Acker’s report found many of the reasons for appeal were invalid – for instance, the concern that other dispensaries made the Firehouse redundant is not true at this point in time, the anticipated traffic conditions from the Sonoma Developmental Center are unknown for the future, nor do the same setbacks appropriate to cannabis cultivation apply to cannabis dispensaries.

In their discussion, the board pointed out that every cannabis dispensary permitted so far has needed a variance from the setbacks that are in the county code, prompting Supervisor David Rabbitt to say, “It’s obvious if every dispensary approved to date does not meet our setback criteria, perhaps our setback criteria is not what it should be.”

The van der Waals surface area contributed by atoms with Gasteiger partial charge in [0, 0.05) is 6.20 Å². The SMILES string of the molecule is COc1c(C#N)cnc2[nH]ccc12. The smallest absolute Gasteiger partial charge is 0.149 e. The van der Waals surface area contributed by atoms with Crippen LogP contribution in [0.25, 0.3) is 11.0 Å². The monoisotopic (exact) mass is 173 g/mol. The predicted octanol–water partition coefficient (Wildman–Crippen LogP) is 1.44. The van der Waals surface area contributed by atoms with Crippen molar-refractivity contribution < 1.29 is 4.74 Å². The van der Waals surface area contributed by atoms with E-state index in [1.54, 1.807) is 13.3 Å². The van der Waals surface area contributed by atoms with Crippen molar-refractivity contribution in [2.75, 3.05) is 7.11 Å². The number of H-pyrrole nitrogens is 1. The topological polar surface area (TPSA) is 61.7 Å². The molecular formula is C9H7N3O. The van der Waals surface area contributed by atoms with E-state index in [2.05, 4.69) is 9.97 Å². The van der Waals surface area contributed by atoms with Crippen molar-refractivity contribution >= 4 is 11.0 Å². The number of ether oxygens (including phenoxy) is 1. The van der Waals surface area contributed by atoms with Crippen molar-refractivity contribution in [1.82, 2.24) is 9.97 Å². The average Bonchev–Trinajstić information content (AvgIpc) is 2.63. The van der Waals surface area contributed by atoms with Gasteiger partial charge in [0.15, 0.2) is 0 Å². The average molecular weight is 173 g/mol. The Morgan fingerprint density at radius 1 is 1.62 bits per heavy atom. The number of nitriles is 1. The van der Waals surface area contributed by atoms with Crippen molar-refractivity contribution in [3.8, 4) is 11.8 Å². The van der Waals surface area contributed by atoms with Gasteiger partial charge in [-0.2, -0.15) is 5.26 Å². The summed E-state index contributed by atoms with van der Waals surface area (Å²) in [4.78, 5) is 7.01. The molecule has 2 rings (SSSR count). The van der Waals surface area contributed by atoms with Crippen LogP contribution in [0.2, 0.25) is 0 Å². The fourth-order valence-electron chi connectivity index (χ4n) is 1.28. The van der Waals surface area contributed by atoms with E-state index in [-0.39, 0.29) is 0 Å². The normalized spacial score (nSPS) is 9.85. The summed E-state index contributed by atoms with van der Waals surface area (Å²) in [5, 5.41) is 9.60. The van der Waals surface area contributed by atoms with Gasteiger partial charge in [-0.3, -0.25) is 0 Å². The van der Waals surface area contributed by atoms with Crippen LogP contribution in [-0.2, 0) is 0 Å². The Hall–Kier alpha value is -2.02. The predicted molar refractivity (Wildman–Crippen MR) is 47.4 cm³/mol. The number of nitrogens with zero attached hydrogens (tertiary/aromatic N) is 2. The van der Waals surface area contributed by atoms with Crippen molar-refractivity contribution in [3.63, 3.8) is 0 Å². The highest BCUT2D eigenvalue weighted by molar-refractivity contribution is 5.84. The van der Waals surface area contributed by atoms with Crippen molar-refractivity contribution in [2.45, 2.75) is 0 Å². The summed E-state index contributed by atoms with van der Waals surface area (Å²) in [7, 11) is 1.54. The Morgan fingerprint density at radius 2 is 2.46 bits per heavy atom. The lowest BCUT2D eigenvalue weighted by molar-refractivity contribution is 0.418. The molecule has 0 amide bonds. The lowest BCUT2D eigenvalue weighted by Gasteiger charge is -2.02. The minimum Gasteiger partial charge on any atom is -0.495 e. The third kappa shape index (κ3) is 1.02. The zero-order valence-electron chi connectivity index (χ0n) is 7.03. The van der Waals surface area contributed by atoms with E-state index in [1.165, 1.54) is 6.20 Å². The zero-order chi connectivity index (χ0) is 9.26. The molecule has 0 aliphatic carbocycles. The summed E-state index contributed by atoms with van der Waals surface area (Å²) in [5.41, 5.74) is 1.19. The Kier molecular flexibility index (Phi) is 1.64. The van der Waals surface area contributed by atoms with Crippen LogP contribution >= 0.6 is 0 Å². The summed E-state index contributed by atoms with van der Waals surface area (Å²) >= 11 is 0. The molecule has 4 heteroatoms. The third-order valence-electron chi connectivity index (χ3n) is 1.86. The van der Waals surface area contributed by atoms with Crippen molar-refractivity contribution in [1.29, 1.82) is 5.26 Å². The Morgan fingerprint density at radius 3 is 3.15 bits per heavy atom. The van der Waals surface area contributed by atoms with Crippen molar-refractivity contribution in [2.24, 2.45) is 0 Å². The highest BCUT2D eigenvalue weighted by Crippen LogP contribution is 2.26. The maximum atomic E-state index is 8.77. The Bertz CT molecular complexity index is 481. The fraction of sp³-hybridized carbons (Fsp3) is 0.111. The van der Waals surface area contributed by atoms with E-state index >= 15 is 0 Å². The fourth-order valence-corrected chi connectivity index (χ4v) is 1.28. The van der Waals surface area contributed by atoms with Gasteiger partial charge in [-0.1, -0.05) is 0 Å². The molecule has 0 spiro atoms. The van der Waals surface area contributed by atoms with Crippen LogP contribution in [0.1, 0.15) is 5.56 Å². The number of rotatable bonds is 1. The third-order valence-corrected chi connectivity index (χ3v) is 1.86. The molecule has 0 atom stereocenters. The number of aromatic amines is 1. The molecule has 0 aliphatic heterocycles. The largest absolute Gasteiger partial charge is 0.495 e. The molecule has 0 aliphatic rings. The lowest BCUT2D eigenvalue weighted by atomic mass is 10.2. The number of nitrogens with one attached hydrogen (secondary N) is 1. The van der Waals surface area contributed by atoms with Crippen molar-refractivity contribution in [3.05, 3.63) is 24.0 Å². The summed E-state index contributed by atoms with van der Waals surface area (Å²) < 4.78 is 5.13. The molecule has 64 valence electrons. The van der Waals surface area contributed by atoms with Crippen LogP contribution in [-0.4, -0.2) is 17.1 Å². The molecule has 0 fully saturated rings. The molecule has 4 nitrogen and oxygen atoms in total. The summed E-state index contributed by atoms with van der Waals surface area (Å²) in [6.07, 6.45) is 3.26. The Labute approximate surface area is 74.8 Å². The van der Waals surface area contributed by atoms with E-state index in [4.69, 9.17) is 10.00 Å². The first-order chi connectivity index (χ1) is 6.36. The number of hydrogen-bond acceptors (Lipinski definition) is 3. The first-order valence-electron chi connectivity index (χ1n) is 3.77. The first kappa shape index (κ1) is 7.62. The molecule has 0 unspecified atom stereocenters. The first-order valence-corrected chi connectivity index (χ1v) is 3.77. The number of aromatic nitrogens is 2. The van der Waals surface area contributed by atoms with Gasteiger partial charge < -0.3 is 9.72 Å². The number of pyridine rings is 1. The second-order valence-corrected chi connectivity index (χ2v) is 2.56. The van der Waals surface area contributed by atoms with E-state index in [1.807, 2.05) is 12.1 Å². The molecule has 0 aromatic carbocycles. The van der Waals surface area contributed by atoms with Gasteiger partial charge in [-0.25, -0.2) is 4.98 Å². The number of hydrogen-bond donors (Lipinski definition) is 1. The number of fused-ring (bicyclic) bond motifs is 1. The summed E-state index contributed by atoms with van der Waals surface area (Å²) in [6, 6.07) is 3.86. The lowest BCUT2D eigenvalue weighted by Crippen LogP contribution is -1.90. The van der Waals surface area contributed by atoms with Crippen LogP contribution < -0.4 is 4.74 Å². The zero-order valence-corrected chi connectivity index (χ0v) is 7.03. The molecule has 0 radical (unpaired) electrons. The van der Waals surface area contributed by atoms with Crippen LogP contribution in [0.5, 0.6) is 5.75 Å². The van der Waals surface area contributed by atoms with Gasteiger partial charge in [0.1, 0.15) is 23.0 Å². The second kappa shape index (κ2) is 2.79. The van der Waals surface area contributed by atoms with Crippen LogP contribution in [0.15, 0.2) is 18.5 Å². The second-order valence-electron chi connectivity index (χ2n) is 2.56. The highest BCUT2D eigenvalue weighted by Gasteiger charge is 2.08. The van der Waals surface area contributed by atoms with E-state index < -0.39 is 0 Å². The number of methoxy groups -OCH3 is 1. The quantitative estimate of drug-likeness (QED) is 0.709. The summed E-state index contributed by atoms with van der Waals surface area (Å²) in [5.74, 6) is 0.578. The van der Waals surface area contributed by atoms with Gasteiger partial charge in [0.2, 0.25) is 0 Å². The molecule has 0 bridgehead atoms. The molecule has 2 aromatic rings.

Paul Morrison, who lives not far from the contested location, focused on the 100-foot setback that a dispensary is supposed to have to prevent offside impacts, saying that “400 people live within the 100-foot setback from the facility,” which he said inevitably led to exposure of minors to cannabis products.

“It has been shown that exposure of healthy minors to marijuana dispensaries may encourage them to sample the substance,” he said.

Dave Palmgren, another member of the neighborhood group, pointed out that there are several other facilities near by coming up, and “to shoehorn a dispensary into our neighborhood is completely misguided,” he said. He suggested better locations in Glen Ellen would be the Jack London Village, SDC or downtown Glen Ellen.